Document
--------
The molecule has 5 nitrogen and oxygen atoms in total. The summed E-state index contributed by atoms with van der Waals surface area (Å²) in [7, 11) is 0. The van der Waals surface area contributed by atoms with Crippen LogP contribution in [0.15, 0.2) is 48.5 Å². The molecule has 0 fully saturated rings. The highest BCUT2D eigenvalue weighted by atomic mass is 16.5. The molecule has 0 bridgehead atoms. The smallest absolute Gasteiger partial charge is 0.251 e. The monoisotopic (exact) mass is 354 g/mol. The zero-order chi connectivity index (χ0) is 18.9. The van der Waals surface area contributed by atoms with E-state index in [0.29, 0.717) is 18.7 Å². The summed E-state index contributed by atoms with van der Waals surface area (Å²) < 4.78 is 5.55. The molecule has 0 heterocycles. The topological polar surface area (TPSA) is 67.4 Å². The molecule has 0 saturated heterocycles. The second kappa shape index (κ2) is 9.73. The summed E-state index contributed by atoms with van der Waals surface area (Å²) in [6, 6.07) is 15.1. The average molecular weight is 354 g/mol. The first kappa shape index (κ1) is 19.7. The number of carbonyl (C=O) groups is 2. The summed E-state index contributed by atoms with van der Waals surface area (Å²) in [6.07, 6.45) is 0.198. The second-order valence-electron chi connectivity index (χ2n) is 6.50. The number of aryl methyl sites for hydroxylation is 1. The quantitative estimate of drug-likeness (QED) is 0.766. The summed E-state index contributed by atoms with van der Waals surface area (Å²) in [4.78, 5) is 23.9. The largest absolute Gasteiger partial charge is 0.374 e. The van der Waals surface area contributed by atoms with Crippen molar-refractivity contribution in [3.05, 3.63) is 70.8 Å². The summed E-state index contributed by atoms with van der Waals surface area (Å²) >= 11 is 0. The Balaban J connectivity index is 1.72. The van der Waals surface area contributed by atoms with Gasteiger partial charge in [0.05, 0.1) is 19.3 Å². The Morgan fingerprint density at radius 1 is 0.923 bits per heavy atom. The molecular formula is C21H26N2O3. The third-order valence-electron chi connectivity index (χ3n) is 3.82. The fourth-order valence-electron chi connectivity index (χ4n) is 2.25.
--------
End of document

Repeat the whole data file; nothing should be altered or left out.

The molecule has 5 nitrogen and oxygen atoms in total. The summed E-state index contributed by atoms with van der Waals surface area (Å²) in [7, 11) is 0. The van der Waals surface area contributed by atoms with Crippen LogP contribution in [0.15, 0.2) is 48.5 Å². The molecule has 0 fully saturated rings. The highest BCUT2D eigenvalue weighted by atomic mass is 16.5. The molecule has 0 bridgehead atoms. The smallest absolute Gasteiger partial charge is 0.251 e. The monoisotopic (exact) mass is 354 g/mol. The zero-order chi connectivity index (χ0) is 18.9. The van der Waals surface area contributed by atoms with E-state index in [0.29, 0.717) is 18.7 Å². The summed E-state index contributed by atoms with van der Waals surface area (Å²) < 4.78 is 5.55. The molecule has 0 heterocycles. The topological polar surface area (TPSA) is 67.4 Å². The molecule has 0 saturated heterocycles. The second kappa shape index (κ2) is 9.73. The summed E-state index contributed by atoms with van der Waals surface area (Å²) in [6, 6.07) is 15.1. The average molecular weight is 354 g/mol. The first kappa shape index (κ1) is 19.7. The number of carbonyl (C=O) groups is 2. The summed E-state index contributed by atoms with van der Waals surface area (Å²) in [6.07, 6.45) is 0.198. The second-order valence-electron chi connectivity index (χ2n) is 6.50. The number of aryl methyl sites for hydroxylation is 1. The quantitative estimate of drug-likeness (QED) is 0.766. The summed E-state index contributed by atoms with van der Waals surface area (Å²) in [4.78, 5) is 23.9. The largest absolute Gasteiger partial charge is 0.374 e. The van der Waals surface area contributed by atoms with Crippen molar-refractivity contribution in [3.05, 3.63) is 70.8 Å². The summed E-state index contributed by atoms with van der Waals surface area (Å²) >= 11 is 0. The Balaban J connectivity index is 1.72. The van der Waals surface area contributed by atoms with Gasteiger partial charge in [0.05, 0.1) is 19.3 Å². The Morgan fingerprint density at radius 1 is 0.923 bits per heavy atom. The molecular formula is C21H26N2O3. The third-order valence-electron chi connectivity index (χ3n) is 3.82. The fourth-order valence-electron chi connectivity index (χ4n) is 2.25.